Yellow Fields Forever

By: Jow Boggs, OSU Extension Educator

Originally posted on Buckeye Yard and Garden onLine- May 18, 2019

Cressleaf Groundsel

The dichotomous nature of cressleaf groundsel (a.k.a. butterweed) (Packera glabella; syn. Senecio glabellus) tests the tolerance of lovers of native wildflowers.  On one hand, a sea of golden-yellow flowers carpeting farm fields in Ohio provides welcome relief from highway monotony.  On the other hand, upright 2 – 3′ tall plants dominating Ohio landscapes presents a weed management challenge.

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Annual Maple Leaf-Drop

By: Jow Bogs, OSU Extension Educator, Originally posted on Buckeye Yard and Garden Online
Published on
Maple Petiole Borer
Finding large numbers of green leaves littering the ground beneath maple trees wouldn’t be a surprise given the recent high winds and heavy rains over much of Ohio.  However, you should take a second look at this time of the year for short petioles on the shed leaves and broken petioles remaining attached to the tree.  Both are tell-tale symptoms of the maple petiole borer (Caulocampus acericaulis).

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Cutting Height in Forages: How Low Can You Go?

– Dwane Miller, Penn State Extension Educator, Agronomy

Whether you’re taking the crop as haylage or dry hay, it’s important to pay attention to forage cutting height. One of our goals as farmers is to maximize our yield; however, cutting a crop too low can lead to several negative issues. The introduction of the disk-type mowers (discbines) allows for cutting very close to the ground. I’ve seen many fields that have been “scalped” right to ground level. This differs considerably from the older sickle bar mowers (haybines), whose technology required that some level of stubble height remain. Stand longevity can be compromised when the crop is cut too low. As a general rule, alfalfa can be cut closer to the ground than our grass crops. We need to think about where energy reserves are stored in the crop. For alfalfa, carbohydrates are stored below the ground in the taproot. Grasses store their energy above ground in the stem base or tillers. Frequent mowing at a close height will continue to deplete these energy reserves, resulting in stand longevity issues.

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Control Pasture Weeds Now

Christine Gelley, OSU Extension Educator ANR, Noble County

With the combination of sunny warm days and more than adequate rainfall received so far in May, grasses and legumes in our hayfields are beginning to flower. Which means, according to our knowledge of grass maturity and forage quality, it’s already time to make hay. If the weather will cooperate, that is.

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Emergency Forages for Planting Early to Mid-Summer

Dr. Mark Sulc, OSU Extension Forage Specialist, The Ohio State University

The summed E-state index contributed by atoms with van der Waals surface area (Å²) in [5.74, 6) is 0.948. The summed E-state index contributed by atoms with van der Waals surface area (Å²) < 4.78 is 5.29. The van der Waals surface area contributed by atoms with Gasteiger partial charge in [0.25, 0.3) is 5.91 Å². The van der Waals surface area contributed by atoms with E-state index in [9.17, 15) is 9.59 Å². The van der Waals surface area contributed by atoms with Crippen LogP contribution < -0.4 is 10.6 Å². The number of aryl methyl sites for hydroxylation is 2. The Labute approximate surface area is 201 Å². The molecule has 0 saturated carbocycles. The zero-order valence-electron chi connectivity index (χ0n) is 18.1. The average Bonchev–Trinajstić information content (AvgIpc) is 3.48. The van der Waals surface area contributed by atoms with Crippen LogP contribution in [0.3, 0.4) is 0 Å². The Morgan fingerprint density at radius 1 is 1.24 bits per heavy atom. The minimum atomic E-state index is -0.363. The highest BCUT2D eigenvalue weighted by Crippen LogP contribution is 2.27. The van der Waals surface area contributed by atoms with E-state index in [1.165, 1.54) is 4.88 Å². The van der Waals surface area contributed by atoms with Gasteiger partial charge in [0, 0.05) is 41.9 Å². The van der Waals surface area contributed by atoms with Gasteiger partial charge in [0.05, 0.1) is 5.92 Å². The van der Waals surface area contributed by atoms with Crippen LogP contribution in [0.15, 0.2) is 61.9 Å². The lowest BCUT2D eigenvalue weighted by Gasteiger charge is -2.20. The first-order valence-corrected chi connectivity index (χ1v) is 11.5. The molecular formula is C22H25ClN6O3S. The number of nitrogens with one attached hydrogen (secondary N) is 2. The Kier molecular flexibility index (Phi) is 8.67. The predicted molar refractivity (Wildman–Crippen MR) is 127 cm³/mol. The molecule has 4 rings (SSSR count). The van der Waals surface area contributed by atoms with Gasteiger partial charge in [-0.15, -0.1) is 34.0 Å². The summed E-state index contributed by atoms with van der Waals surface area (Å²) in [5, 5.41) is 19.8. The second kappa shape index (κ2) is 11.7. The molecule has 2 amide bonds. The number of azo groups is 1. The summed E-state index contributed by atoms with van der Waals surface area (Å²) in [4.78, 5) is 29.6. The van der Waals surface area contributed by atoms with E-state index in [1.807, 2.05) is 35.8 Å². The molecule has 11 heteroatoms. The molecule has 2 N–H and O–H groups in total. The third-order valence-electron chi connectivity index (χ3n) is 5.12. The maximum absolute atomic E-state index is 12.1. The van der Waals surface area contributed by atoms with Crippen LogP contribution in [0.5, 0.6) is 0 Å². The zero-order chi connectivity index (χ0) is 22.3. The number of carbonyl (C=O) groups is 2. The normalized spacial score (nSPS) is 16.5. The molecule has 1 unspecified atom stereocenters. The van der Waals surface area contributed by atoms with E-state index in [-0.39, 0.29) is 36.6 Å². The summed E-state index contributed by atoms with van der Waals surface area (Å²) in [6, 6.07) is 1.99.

Dr. Bill Weiss, Dairy Nutrionist, The Ohio State University

Many forage stands were damaged this past winter, and the wet spring has further deteriorated stands that appeared they might recover. It is now too risky to try to establish perennial forages, with the warmer summer weather at our doorstep. We should wait until August to establish perennial stands. Meanwhile, what options can we consider for growing forage this year?





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Einstein’s Theory of Relativity as it Applies to Soil Moisture

Source: Dr. Bob Nielsen, Purdue University (Edited)



While Dr. Nielsen wrote this for Indiana, it unfortunately fits Ohio this year also.


Suitability of the soil moisture and whether a field is “fit” for field work and planting is partially “in the eyes of the beholder”, but is also subject to the “laws of relativity” and calendar date. Use your best judgement.

The bad news is that Monday’s USDA-NASS crop progress report estimated that only 6% of Indiana’s corn (4% of Ohio’s Corn) had been planted as of May 12, which puts our farmers in the unenviable position of suffering through the slowest planting progress EVER for this point in May. Nationally, only 30% of the corn crop was estimated to be planted as of May 12, compared with the most recent 5-year average progress of 66%. With more rain moving through the state late this week, let me offer a contrarian (if not “tongue in cheek”) view about soil moisture and planting.

The superintendent of our Purdue Agronomy Farm and I commiserate every planting season when it comes to deciding when the soil is “fit” to work or plant. We scuff the surface of the fields in mid-April, dig a few spadefuls of soil, squeeze the soil into a ball like the soil scientists tell us to do, and then agree that the soil is too wet to work or plant.

Around the first of May, we scuff the surface of the fields, dig a few spadefuls of soil, squeeze the soil into a ball like the soil scientists tell us to do, and then agree that the soil is too wet to work or plant.

Again in mid-May, we scuff the surface of the fields, dig a few spadefuls of soil, squeeze the soil into a ball like the soil scientists tell us to do, and then agree that the soil is maybe just about right to work or plant, but we’ll give it a few more days.

By late May, we scuff the surface of the fields, dig a few spadefuls of soil, squeeze the soil into a ball like the soil scientists tell us to do, and then agree that the soil is just as wet as it was back in mid-April, but maybe we ought to be working ground and planting anyway.